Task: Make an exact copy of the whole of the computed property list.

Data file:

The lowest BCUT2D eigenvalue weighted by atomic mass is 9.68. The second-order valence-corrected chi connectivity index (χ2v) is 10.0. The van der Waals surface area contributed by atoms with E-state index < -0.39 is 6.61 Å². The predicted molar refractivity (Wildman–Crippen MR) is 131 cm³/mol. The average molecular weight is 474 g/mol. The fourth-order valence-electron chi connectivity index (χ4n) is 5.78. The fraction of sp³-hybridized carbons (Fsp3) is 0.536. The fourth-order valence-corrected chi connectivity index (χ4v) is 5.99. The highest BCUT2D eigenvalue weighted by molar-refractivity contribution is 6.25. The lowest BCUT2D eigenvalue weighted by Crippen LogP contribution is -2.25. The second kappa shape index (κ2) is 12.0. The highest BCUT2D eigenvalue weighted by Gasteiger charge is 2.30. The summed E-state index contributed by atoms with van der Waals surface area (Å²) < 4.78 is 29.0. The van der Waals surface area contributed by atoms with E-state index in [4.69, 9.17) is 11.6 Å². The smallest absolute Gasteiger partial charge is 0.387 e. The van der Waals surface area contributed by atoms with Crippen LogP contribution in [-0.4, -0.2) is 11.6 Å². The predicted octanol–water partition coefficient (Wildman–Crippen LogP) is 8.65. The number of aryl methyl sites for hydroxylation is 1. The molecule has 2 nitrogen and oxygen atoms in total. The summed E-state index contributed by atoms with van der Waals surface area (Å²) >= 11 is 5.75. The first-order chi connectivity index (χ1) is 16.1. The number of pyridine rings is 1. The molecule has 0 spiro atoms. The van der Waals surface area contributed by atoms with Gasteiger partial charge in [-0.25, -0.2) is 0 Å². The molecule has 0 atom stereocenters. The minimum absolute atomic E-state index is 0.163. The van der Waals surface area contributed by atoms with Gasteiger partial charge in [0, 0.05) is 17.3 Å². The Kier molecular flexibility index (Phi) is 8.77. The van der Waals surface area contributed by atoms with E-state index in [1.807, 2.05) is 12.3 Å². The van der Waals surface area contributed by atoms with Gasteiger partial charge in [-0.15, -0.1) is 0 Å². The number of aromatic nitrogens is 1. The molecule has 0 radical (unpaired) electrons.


The lowest BCUT2D eigenvalue weighted by atomic mass is 9.68. The second-order valence-corrected chi connectivity index (χ2v) is 10.0. The van der Waals surface area contributed by atoms with E-state index < -0.39 is 6.61 Å². The predicted molar refractivity (Wildman–Crippen MR) is 131 cm³/mol. The average molecular weight is 474 g/mol. The fourth-order valence-electron chi connectivity index (χ4n) is 5.78. The fraction of sp³-hybridized carbons (Fsp3) is 0.536. The fourth-order valence-corrected chi connectivity index (χ4v) is 5.99. The highest BCUT2D eigenvalue weighted by molar-refractivity contribution is 6.25. The lowest BCUT2D eigenvalue weighted by Crippen LogP contribution is -2.25. The second kappa shape index (κ2) is 12.0. The highest BCUT2D eigenvalue weighted by Gasteiger charge is 2.30. The summed E-state index contributed by atoms with van der Waals surface area (Å²) < 4.78 is 29.0. The van der Waals surface area contributed by atoms with E-state index in [4.69, 9.17) is 11.6 Å². The smallest absolute Gasteiger partial charge is 0.387 e. The van der Waals surface area contributed by atoms with Crippen LogP contribution in [-0.4, -0.2) is 11.6 Å². The predicted octanol–water partition coefficient (Wildman–Crippen LogP) is 8.65. The number of aryl methyl sites for hydroxylation is 1. The molecule has 2 nitrogen and oxygen atoms in total. The summed E-state index contributed by atoms with van der Waals surface area (Å²) >= 11 is 5.75. The first-order chi connectivity index (χ1) is 16.1. The number of pyridine rings is 1. The molecule has 0 spiro atoms. The van der Waals surface area contributed by atoms with Gasteiger partial charge in [-0.25, -0.2) is 0 Å². The molecule has 0 atom stereocenters. The minimum absolute atomic E-state index is 0.163. The van der Waals surface area contributed by atoms with Gasteiger partial charge in [0, 0.05) is 17.3 Å². The Kier molecular flexibility index (Phi) is 8.77. The van der Waals surface area contributed by atoms with E-state index in [1.807, 2.05) is 12.3 Å². The van der Waals surface area contributed by atoms with Gasteiger partial charge in [-0.15, -0.1) is 0 Å². The number of aromatic nitrogens is 1. The molecule has 0 radical (unpaired) electrons.